A little harder to compass is the danger that we can give up on life also by presuming to "understand" it—that is by reducing it to the terms of our understanding and by treating it as predictable or mechanical. The most radical influence of reductive science has been the virtually universal adoption of the idea that the world, its creatures, and all the parts of its creatures are machines—that is, that there is no difference between creature and artifice, birth and manufacture, thought and computation. Our language, wherever it is used, is now almost invariably conditioned by the assumption that fleshly bodies are machines full of mechanisms, fully compatible with the mechanisms of medicine, industry, and commerce; and that minds are computers fully compatible with electronic technology.Michael Aeschliman too, in his book, The Restitution of Man: C. S. Lewis and the Case Against Scientism, points out the cultural implications of this kind of scientific reductionism:
This may have begun as a metaphor, but in the language as it is used (and as it affects industrial practice) it has evolved from metaphor through equation to identification. And this usage institutionalizes the human wish, or the sin of wishing, that life might be, or might be made to be, predictable.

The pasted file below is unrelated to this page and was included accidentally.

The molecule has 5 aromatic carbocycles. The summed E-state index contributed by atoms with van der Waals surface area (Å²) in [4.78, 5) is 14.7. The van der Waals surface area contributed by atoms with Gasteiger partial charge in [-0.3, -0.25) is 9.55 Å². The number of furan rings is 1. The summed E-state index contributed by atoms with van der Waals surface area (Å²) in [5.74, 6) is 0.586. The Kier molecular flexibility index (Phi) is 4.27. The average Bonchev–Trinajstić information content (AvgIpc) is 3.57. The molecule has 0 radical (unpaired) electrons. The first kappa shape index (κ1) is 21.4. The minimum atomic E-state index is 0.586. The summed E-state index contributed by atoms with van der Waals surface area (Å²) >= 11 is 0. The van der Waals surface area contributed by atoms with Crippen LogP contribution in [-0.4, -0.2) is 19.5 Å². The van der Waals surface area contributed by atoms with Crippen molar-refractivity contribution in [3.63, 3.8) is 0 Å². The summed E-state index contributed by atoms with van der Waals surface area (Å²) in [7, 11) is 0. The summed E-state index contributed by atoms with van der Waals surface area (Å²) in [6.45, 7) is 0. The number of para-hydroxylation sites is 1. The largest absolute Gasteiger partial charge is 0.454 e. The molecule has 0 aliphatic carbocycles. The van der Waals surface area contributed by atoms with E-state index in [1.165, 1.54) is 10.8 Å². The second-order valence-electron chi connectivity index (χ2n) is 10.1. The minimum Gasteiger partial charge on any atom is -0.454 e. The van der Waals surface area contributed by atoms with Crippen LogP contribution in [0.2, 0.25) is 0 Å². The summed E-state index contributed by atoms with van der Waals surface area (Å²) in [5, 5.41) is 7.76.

The distinction between means and ends, between things and objects on the one hand and persons and essences on the other is at the root of moral culture and civilization; it is a distinction that the characteristic procedures and terms of the natural sciences can neither discern nor make without violence, contradiction, and confusion, and for which they must depend upon philosophy and religion.In other words, it is not just the cultural consequences of the view that we can simply reduce uniquely human characteristics to material mechanisms that is problematic. It is not just a threat to the culture, but a threat to reason itself. "It is not only an inhumane procedure," says Aeschliman, "it is simply false according to ordinary standards of human reason."